Infecções por Coronavirus/epidemiologia , Serviços de Alimentação/organização & administração , Inovação Organizacional , Pandemias , Pneumonia Viral/epidemiologia , Instituições Acadêmicas/organização & administração , Betacoronavirus , Desjejum , Serviços de Alimentação/estatística & dados numéricos , Abastecimento de Alimentos/economia , Humanos , Almoço , Maryland , Pobreza/economia , Estados Unidos/epidemiologia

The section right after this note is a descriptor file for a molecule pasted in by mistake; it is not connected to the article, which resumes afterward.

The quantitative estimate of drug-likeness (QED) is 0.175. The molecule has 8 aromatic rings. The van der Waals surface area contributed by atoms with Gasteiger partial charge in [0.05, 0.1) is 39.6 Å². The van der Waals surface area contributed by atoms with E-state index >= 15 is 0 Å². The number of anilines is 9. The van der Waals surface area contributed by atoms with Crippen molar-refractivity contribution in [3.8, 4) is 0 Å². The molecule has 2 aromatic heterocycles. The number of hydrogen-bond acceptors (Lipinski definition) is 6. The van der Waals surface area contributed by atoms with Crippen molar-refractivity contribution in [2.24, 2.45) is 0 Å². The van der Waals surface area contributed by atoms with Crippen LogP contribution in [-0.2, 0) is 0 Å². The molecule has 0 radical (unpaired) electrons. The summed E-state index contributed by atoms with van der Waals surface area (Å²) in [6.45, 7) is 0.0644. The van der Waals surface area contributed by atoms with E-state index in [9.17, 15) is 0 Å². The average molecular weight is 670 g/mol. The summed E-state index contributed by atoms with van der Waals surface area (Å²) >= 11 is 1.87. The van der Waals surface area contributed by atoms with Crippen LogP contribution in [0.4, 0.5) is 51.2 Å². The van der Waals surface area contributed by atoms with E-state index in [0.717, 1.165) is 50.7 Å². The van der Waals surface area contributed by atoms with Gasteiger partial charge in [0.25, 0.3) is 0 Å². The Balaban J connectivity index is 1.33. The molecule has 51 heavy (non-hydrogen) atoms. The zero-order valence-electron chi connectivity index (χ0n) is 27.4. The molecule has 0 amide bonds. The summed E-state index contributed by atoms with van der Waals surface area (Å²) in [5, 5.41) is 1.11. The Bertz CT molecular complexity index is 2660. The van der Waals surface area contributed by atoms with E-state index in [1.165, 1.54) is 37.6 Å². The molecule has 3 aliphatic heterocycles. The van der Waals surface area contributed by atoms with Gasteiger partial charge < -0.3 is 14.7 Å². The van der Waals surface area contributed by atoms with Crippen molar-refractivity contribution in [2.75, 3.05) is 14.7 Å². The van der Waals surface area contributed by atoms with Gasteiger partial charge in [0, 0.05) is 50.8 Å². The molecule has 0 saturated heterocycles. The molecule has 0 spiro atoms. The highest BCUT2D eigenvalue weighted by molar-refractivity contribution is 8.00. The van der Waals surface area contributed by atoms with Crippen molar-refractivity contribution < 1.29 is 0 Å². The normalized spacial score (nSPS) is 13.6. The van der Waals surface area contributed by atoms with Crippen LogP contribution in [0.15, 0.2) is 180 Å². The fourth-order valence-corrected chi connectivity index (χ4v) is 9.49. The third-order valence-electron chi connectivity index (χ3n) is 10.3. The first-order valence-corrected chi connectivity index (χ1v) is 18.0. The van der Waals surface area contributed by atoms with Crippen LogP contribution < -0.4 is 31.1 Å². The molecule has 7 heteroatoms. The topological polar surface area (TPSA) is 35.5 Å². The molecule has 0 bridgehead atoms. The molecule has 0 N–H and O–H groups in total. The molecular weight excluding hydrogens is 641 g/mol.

16.
Rev. Rol enferm ; 43(9): 579-599, sept. 2020. ilus
Artigo em Espanhol | IBECS | ID: ibc-194389

RESUMO